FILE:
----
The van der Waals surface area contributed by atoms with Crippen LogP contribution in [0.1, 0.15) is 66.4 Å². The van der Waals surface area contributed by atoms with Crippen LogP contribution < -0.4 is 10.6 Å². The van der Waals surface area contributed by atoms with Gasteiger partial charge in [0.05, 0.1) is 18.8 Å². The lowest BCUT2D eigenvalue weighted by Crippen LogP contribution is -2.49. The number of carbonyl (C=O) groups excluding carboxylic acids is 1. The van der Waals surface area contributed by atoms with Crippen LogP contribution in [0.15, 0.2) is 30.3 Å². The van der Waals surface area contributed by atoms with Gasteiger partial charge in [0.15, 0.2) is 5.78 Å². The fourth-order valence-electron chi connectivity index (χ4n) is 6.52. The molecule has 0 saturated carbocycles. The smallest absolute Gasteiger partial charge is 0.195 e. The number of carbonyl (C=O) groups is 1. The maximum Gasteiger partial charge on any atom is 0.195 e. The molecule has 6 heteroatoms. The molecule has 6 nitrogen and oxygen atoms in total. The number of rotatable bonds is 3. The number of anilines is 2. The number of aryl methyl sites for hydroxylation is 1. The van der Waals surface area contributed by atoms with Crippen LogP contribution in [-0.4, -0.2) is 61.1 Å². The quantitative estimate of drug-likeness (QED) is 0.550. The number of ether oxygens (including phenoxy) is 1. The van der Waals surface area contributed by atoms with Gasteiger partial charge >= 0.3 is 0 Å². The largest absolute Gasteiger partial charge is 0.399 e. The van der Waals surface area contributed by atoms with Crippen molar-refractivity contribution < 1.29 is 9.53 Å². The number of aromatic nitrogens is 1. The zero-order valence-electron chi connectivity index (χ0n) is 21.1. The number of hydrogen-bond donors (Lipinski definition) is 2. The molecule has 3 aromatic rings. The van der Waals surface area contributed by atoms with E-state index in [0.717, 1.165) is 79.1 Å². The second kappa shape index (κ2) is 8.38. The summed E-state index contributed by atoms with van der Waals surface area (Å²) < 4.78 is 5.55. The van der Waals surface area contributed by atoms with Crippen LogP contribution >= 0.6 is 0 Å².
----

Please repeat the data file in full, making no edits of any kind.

The van der Waals surface area contributed by atoms with Crippen LogP contribution in [0.1, 0.15) is 66.4 Å². The van der Waals surface area contributed by atoms with Crippen LogP contribution < -0.4 is 10.6 Å². The van der Waals surface area contributed by atoms with Gasteiger partial charge in [0.05, 0.1) is 18.8 Å². The lowest BCUT2D eigenvalue weighted by Crippen LogP contribution is -2.49. The number of carbonyl (C=O) groups excluding carboxylic acids is 1. The van der Waals surface area contributed by atoms with Crippen LogP contribution in [0.15, 0.2) is 30.3 Å². The van der Waals surface area contributed by atoms with Gasteiger partial charge in [0.15, 0.2) is 5.78 Å². The fourth-order valence-electron chi connectivity index (χ4n) is 6.52. The molecule has 0 saturated carbocycles. The smallest absolute Gasteiger partial charge is 0.195 e. The number of carbonyl (C=O) groups is 1. The maximum Gasteiger partial charge on any atom is 0.195 e. The molecule has 6 heteroatoms. The molecule has 6 nitrogen and oxygen atoms in total. The number of rotatable bonds is 3. The number of anilines is 2. The number of aryl methyl sites for hydroxylation is 1. The van der Waals surface area contributed by atoms with Crippen LogP contribution in [-0.4, -0.2) is 61.1 Å². The quantitative estimate of drug-likeness (QED) is 0.550. The number of ether oxygens (including phenoxy) is 1. The van der Waals surface area contributed by atoms with Gasteiger partial charge >= 0.3 is 0 Å². The largest absolute Gasteiger partial charge is 0.399 e. The van der Waals surface area contributed by atoms with Crippen molar-refractivity contribution < 1.29 is 9.53 Å². The number of aromatic nitrogens is 1. The zero-order valence-electron chi connectivity index (χ0n) is 21.1. The number of hydrogen-bond donors (Lipinski definition) is 2. The molecule has 3 aromatic rings. The van der Waals surface area contributed by atoms with E-state index in [0.717, 1.165) is 79.1 Å². The second kappa shape index (κ2) is 8.38. The summed E-state index contributed by atoms with van der Waals surface area (Å²) < 4.78 is 5.55. The van der Waals surface area contributed by atoms with Crippen LogP contribution >= 0.6 is 0 Å².